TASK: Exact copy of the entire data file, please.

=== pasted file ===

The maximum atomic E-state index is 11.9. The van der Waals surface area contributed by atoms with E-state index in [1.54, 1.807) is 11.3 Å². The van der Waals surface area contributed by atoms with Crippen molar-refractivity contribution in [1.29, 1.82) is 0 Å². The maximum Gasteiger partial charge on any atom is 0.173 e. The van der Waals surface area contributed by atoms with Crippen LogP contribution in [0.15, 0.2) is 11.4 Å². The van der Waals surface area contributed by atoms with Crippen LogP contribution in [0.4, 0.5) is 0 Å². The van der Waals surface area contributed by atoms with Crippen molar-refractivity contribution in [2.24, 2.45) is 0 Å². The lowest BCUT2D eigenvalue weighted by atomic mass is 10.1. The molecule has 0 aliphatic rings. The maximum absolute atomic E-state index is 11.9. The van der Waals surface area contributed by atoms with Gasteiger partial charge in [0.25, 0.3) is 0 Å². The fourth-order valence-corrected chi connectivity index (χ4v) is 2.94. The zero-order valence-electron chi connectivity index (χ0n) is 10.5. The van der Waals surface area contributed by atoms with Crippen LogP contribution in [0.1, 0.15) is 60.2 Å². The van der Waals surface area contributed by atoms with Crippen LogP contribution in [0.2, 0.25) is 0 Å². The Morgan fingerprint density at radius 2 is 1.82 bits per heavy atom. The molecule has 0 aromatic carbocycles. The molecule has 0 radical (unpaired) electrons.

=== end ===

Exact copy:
The maximum atomic E-state index is 11.9. The van der Waals surface area contributed by atoms with E-state index in [1.54, 1.807) is 11.3 Å². The van der Waals surface area contributed by atoms with Crippen molar-refractivity contribution in [1.29, 1.82) is 0 Å². The maximum Gasteiger partial charge on any atom is 0.173 e. The van der Waals surface area contributed by atoms with Crippen LogP contribution in [0.15, 0.2) is 11.4 Å². The van der Waals surface area contributed by atoms with Crippen LogP contribution in [0.4, 0.5) is 0 Å². The van der Waals surface area contributed by atoms with Crippen molar-refractivity contribution in [2.24, 2.45) is 0 Å². The lowest BCUT2D eigenvalue weighted by atomic mass is 10.1. The molecule has 0 aliphatic rings. The maximum absolute atomic E-state index is 11.9. The van der Waals surface area contributed by atoms with Gasteiger partial charge in [0.25, 0.3) is 0 Å². The fourth-order valence-corrected chi connectivity index (χ4v) is 2.94. The zero-order valence-electron chi connectivity index (χ0n) is 10.5. The van der Waals surface area contributed by atoms with Crippen LogP contribution in [0.1, 0.15) is 60.2 Å². The van der Waals surface area contributed by atoms with Crippen LogP contribution in [0.2, 0.25) is 0 Å². The Morgan fingerprint density at radius 2 is 1.82 bits per heavy atom. The molecule has 0 aromatic carbocycles. The molecule has 0 radical (unpaired) electrons.